I am aware of no other revenue collection method that requires less overhead. While the proposed amendment eliminates the income tax it does not eliminate the need for the IRS to collect things like the Medicare and Social Security taxes which are a fixed percentage of wage income and receipt of the consumption taxes collected by the states. However, drastic cuts can be made to the current Internal Revenue Service resulting in a significantly lower cost of government. Additionally all of the brilliant accountants and attorneys whose sole function is dedicated to compliance with or minimizing or evading an entities tax liability can be released to productive efforts.

 

HARD TO EVADE

With the current tax on income it is easy to present with the “Tim Geithner syndrome” where “I didn't know that ________ was taxable income”. It is also widely known or at least suspected that some people invest in questionable tax shelters or put money in off shore accounts to hide it. It is difficult to hide spending/consumption unless you can subsist in a purely barter sub-economy.

 

FAIR
Money only has value when you spend it. People who have a lot will tend to spend a lot. People who have a little will spend less and therefore will pay less taxes. To ease the burden on persons in the lower income brackets certain necessities are exempt from the tax.

 

UNIVERSAL PARTICIPATION
As implied by the fairness attribute, everyone whether rich, poor, citizen or illegal pays taxes to one degree or another and therefore has “some skin in the game” and therefore should have an interest in keeping entitlements and other government spending under control or to put it another way everyone should have a better feeling of ownership of the government and ensuring our elected officials exercise good stewardship of our money. The idea that some people are carrying less than their fair share of the load is eliminated because everyone is playing by the same set of rules.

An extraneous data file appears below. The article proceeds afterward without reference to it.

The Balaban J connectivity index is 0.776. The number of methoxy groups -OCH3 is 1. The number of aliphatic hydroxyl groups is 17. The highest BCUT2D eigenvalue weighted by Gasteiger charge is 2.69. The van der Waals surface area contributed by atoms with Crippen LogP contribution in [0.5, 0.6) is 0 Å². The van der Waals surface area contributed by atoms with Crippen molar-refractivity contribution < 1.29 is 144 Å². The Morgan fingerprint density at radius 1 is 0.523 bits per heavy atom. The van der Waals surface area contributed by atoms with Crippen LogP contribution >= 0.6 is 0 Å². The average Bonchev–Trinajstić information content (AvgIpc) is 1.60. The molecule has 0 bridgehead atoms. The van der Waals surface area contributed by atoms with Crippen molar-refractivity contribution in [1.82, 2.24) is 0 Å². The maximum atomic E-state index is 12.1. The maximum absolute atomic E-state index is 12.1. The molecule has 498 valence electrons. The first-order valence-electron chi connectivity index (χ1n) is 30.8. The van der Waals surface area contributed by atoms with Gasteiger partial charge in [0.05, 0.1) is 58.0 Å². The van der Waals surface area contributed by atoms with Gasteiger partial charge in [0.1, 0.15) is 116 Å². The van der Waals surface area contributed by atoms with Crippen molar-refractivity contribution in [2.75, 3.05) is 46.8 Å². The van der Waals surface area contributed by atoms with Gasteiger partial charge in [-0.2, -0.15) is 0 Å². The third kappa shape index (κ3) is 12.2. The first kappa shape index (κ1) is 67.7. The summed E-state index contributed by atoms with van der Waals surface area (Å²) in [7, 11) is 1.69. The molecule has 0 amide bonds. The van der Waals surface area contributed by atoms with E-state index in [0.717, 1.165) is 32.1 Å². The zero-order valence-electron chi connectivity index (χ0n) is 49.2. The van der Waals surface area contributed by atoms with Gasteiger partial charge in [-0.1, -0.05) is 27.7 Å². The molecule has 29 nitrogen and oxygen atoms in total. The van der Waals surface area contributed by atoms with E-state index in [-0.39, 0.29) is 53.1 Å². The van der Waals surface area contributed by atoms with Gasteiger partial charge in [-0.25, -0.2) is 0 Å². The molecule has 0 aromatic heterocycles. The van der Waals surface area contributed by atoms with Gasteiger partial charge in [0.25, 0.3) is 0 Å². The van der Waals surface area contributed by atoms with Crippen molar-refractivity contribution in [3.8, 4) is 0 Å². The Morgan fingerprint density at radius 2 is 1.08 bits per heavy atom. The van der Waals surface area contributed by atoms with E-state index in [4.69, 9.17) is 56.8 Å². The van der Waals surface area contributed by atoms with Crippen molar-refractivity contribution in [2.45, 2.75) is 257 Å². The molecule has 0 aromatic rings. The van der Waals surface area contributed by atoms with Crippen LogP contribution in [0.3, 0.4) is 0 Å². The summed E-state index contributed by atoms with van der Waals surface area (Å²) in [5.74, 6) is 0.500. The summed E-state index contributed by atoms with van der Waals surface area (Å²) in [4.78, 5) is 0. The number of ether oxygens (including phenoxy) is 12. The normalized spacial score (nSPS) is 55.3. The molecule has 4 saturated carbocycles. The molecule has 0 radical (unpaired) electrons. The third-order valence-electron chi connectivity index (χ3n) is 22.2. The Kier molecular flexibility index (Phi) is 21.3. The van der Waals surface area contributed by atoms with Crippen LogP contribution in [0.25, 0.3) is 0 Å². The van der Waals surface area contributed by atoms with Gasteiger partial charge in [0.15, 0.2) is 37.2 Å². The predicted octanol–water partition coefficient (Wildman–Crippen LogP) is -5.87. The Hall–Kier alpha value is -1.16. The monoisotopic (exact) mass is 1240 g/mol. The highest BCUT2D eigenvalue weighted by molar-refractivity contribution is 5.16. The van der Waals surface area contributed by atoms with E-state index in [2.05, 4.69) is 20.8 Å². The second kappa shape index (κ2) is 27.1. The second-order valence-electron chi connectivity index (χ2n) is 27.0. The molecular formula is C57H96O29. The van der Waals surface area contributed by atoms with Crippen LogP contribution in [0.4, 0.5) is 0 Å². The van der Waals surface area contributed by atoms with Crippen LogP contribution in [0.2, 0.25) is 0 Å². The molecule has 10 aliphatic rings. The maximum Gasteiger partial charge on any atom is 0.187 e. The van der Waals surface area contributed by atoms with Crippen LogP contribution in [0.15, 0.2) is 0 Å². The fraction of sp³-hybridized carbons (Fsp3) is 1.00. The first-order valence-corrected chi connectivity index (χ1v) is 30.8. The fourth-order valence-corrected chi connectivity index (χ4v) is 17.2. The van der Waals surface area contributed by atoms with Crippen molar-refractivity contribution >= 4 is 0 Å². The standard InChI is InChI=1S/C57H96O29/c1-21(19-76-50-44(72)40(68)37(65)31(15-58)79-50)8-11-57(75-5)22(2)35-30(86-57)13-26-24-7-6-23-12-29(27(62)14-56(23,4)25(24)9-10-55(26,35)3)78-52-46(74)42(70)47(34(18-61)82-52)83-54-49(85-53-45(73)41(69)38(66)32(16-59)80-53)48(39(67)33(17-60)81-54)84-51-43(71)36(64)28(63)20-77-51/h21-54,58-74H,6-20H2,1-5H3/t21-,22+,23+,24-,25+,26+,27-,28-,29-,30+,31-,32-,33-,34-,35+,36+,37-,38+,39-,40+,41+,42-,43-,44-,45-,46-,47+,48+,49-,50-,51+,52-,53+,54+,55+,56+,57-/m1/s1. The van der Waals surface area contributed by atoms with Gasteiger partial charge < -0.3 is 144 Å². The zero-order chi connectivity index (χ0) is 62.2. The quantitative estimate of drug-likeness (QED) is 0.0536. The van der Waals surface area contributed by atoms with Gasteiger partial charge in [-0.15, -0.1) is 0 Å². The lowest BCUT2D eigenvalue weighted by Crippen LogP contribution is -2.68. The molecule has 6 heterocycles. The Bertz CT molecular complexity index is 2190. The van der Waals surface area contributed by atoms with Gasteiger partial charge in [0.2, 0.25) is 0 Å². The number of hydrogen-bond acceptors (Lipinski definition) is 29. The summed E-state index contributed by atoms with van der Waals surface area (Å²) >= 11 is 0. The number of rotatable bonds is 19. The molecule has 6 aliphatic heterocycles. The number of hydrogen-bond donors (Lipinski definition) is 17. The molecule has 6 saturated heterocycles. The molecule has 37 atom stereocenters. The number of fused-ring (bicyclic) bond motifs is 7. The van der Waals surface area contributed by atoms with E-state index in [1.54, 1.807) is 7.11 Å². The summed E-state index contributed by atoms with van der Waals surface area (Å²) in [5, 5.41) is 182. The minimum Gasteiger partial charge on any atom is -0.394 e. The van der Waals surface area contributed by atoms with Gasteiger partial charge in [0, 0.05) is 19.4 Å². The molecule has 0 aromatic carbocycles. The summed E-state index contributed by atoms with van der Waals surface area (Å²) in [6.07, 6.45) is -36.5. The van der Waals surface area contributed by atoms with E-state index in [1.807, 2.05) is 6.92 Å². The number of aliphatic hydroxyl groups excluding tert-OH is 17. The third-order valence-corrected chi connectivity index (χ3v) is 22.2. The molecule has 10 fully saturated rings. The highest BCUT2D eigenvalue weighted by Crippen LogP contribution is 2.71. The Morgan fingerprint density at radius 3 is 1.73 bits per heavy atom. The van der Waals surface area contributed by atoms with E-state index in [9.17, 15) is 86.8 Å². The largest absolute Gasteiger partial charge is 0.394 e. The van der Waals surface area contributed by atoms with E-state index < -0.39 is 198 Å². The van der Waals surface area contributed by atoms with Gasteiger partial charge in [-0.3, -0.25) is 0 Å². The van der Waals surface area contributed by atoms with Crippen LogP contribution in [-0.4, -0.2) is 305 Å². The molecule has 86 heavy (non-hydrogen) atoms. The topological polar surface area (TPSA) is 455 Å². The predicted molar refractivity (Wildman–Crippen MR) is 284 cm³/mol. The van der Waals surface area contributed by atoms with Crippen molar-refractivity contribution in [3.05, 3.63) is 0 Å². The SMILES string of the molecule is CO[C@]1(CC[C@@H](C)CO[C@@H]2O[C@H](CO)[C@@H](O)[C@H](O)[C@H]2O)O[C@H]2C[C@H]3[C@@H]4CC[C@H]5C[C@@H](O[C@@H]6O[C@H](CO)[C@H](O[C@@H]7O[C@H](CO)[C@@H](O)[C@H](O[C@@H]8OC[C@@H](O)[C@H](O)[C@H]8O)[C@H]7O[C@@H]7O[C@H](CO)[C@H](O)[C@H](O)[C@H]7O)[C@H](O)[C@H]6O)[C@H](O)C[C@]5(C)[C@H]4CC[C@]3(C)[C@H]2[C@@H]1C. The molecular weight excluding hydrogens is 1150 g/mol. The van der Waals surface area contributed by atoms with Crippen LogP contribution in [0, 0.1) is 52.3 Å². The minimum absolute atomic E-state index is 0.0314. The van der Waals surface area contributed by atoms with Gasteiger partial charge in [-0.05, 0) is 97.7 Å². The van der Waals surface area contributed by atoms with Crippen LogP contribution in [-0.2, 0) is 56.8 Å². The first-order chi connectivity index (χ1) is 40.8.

IMPROVED GLOBAL COMPETITIVENESS
Since consumption is taxed, not income, I believe this will encourage savings and investment which provide the capital to finance job creation and business expansion. While there may be a initial dip in consumption I believe that once consumers realize that the cost of goods and service is now lower and you still need stuff that will be short term. The key here, however, is that since the cost of US made goods will not include corporate and other hidden taxes the cost of exported goods and services will be much more competitive on the global market. While it is widely known that if you lay all the economists in the world end to end they would not reach a conclusion, the ones I have talked to say that if we adopted this tax system we might not have room for all the foreign companies who would want to move their production here in addition to the expansion of domestic production.

 

FLEXIBLE
As written, Congress can adjust the tax rate annually as part of the budget process. I would expect that initially a rate of 25% would be required to replace the revenue raised by the current income tax and all of the hidden taxes and users fees. After the system becomes stable after the initial perturbation caused by this change I would expect the rate to be lowered.

 

TRANSPARENT
Since there will be a single tax rate applied to items at the point of consumption everyone will know what their “free government cheese” is costing. I believe this will motivate citizens to be smarter about what they ask for from their government.

Comments

PaganTeaPartier Added Nov 12, 2017 - 11:34pm
The second part of your act would be unnecessary, since the Constitution already empowers the US Government to enact such taxes.